Thursday, January 12, 2017

A Visit to The Appalachian Museum

The Appalachian Museum, in association with the Smithsonian Museum, presented a wonderful look into the life that was lead by various Appalachian people, that some probably still lead today.

When we first walked to the front there was a barn quilt square.  It made me very happy to see.



While we were in the Hall of Fame there were many quilts.  They all had history and were inspiring to read about.  Of course who can forget the detailed workmanship, which was gorgeous and very inspiring.  Now for your viewing pleasure, some eye candy.






These quilts behind the glass still had the newspapers that they used for English Paper Piecing with the fabric.  It was amazing to see, and fun to read what the newspaper said, especially the prices for items.


This is a sampler that in the Hall of Fame, and the details were inspiring and gorgeous.  Even though you can tell it is old, I believe that added to its charm.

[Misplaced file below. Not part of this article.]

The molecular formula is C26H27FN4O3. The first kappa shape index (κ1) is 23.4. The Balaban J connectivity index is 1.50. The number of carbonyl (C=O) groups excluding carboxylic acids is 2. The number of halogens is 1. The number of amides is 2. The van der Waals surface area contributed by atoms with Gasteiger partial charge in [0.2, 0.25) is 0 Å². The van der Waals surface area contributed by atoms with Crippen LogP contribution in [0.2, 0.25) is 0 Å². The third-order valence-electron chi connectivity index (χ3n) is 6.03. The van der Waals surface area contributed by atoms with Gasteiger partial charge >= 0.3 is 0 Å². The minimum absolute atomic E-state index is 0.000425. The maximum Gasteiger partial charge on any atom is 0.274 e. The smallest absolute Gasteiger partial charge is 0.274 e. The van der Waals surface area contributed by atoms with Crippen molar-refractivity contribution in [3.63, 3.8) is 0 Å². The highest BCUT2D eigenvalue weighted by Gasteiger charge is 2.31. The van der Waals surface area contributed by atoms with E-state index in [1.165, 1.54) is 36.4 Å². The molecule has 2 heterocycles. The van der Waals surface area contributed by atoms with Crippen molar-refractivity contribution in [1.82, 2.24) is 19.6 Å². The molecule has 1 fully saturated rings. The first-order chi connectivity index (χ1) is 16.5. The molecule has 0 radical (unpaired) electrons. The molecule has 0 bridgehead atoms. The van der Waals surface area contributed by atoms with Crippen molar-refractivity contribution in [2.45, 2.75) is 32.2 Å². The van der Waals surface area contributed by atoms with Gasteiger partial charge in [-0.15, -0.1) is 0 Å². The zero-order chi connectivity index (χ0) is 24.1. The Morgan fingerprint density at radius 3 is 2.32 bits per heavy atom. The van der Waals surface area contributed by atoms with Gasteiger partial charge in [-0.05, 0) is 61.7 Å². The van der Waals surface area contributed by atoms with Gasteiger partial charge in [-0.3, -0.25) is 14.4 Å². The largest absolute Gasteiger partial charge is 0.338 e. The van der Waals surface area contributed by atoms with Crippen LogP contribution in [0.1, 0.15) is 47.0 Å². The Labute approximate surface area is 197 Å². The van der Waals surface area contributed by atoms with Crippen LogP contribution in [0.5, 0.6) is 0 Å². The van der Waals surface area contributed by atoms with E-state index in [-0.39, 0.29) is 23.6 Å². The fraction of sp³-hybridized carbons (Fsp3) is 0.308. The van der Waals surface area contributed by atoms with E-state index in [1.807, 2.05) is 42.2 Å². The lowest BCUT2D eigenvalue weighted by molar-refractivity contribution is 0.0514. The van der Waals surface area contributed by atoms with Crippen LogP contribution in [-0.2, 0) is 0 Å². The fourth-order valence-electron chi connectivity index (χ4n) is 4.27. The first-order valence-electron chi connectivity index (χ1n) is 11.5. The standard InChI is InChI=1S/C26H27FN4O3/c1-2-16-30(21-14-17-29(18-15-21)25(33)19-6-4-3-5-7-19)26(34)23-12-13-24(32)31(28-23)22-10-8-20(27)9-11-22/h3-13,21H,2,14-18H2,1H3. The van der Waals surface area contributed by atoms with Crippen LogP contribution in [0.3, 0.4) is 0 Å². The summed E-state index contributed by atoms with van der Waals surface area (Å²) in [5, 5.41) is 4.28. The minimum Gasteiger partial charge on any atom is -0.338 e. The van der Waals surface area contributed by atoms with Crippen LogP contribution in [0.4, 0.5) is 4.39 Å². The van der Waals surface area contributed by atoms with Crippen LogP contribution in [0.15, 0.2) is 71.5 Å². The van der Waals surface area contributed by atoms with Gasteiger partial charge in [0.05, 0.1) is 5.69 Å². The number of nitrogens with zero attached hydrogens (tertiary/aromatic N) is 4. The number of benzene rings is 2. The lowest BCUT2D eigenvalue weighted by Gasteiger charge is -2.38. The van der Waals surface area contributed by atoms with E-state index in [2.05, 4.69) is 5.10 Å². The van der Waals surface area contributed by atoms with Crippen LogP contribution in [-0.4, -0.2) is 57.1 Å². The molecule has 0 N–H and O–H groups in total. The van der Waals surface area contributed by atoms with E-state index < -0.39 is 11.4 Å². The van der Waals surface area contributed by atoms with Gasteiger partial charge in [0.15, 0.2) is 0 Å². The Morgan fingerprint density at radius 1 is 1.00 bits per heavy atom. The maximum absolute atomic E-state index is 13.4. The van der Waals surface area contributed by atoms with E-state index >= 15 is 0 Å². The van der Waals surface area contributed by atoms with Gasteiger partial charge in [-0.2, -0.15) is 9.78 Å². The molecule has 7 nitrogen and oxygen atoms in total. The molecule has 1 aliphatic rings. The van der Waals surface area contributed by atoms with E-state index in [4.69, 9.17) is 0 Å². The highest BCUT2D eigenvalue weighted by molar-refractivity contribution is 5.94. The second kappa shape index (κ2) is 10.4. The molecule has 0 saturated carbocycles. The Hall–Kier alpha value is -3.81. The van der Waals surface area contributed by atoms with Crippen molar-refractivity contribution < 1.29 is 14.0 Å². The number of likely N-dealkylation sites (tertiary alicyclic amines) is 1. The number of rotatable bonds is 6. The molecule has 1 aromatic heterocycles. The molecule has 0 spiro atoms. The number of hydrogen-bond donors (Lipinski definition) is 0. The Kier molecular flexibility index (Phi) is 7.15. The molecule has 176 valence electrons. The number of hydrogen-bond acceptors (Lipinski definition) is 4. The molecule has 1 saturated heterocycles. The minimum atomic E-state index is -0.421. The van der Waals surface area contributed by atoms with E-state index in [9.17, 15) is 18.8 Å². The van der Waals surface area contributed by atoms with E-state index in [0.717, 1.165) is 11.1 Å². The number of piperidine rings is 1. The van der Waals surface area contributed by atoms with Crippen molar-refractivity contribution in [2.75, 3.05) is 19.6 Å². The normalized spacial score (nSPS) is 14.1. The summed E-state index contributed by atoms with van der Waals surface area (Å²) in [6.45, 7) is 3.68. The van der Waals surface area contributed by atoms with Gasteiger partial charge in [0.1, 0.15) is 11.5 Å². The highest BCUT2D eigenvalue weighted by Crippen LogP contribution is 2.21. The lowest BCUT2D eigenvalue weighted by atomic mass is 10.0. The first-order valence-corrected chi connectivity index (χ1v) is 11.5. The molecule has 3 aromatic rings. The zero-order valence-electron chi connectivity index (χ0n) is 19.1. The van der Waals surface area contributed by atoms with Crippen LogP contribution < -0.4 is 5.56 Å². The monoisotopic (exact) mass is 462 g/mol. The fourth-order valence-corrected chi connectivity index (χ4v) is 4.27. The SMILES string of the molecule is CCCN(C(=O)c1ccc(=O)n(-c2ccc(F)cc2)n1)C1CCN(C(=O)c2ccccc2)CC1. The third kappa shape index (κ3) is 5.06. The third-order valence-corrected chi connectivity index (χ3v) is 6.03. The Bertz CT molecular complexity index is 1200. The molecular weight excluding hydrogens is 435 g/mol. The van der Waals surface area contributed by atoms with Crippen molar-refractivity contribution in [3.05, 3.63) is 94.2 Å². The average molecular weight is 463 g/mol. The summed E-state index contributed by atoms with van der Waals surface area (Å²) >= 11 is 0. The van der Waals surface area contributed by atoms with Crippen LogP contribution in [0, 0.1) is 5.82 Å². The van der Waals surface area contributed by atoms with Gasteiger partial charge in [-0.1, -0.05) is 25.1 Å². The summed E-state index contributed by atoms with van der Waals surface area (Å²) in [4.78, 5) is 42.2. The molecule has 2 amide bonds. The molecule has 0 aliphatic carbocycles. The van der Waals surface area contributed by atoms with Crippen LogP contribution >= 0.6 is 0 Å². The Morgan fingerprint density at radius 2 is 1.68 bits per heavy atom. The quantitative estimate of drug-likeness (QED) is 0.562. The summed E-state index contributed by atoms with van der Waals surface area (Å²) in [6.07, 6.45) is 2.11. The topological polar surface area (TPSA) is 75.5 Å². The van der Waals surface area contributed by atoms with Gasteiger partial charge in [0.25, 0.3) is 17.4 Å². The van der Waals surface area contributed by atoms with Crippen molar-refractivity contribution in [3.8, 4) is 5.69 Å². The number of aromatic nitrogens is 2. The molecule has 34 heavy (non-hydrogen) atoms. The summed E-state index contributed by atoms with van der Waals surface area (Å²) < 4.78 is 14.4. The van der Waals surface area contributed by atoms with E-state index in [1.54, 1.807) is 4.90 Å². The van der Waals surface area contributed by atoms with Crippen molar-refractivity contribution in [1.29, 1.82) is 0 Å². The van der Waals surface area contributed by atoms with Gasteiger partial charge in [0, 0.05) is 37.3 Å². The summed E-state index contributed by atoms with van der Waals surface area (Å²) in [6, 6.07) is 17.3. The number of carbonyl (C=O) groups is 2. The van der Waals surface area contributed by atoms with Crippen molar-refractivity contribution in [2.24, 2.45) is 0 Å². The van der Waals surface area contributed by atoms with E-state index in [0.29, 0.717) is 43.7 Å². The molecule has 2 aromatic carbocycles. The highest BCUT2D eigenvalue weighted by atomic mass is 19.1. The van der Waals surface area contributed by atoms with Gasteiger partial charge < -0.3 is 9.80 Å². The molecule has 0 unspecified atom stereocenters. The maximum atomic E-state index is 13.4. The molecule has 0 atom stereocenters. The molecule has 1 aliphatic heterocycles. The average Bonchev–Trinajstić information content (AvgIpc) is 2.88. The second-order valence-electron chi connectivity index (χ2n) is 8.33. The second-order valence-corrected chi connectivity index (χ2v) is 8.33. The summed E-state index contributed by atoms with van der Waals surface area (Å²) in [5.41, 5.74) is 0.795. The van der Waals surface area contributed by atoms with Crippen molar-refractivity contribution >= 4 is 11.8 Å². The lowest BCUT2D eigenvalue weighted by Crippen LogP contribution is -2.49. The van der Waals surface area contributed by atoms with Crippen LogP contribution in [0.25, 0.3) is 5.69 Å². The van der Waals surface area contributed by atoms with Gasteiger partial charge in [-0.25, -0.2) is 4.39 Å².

Here is the cabin that Mark Twain's family use to live in.  He never lived in the cabin as they moved out of the region before he was born.  Their cabin was nice, it was one of the first bigger ones that we saw, but it was still smaller than our apartment, which just amazes me.


Inside one of the cabins there was a weaving loom and strips of fabric rolled into balls, and these gorgeous rugs.  They were using what they had, whether it be from old clothes or old quilts.  These rugs that they had turned out beautifully.


We also found an old rag rug, which is something I need to work on, as I have a few in the making.  It just made me smile when I saw it in one of the cabins.  (At this point, my husband is just shaking his head because I have a big smile on my face and pointing everything out to him fabric related and talking about it)


At the end of the tour (self guided) there was a saw mill, with fresh saw dust.  The saw mill had just been used the previous weekend we were there.  I found this really cool as it is keeping history alive.


Would we come back here, yes! we would come back.  There is so much history of the area and the life that was lived in the mountains.  It would be educational for our kids when they are in elementary/middle school.

Linking up with Sew Fresh Quilts

-Christina


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